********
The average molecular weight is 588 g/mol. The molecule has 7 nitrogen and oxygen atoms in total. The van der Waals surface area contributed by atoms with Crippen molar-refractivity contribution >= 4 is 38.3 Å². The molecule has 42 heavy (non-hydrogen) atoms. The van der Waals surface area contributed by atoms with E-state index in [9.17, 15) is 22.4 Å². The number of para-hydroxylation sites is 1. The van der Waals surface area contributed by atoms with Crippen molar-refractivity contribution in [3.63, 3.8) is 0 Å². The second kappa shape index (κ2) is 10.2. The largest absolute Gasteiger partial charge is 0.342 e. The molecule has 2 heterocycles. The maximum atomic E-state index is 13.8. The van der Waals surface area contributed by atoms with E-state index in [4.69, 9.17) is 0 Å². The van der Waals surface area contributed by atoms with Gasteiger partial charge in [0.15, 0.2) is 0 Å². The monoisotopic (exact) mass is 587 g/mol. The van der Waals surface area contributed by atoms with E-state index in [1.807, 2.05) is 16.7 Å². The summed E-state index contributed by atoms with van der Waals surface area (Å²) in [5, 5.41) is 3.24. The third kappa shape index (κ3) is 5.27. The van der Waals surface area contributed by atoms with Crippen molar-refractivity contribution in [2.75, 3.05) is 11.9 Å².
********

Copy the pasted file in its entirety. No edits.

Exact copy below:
The average molecular weight is 588 g/mol. The molecule has 7 nitrogen and oxygen atoms in total. The van der Waals surface area contributed by atoms with Crippen molar-refractivity contribution >= 4 is 38.3 Å². The molecule has 42 heavy (non-hydrogen) atoms. The van der Waals surface area contributed by atoms with E-state index in [9.17, 15) is 22.4 Å². The number of para-hydroxylation sites is 1. The van der Waals surface area contributed by atoms with Crippen molar-refractivity contribution in [3.63, 3.8) is 0 Å². The second kappa shape index (κ2) is 10.2. The largest absolute Gasteiger partial charge is 0.342 e. The molecule has 2 heterocycles. The maximum atomic E-state index is 13.8. The van der Waals surface area contributed by atoms with E-state index in [4.69, 9.17) is 0 Å². The van der Waals surface area contributed by atoms with Gasteiger partial charge in [0.15, 0.2) is 0 Å². The monoisotopic (exact) mass is 587 g/mol. The van der Waals surface area contributed by atoms with E-state index in [1.807, 2.05) is 16.7 Å². The summed E-state index contributed by atoms with van der Waals surface area (Å²) in [5, 5.41) is 3.24. The third kappa shape index (κ3) is 5.27. The van der Waals surface area contributed by atoms with Crippen molar-refractivity contribution in [2.75, 3.05) is 11.9 Å².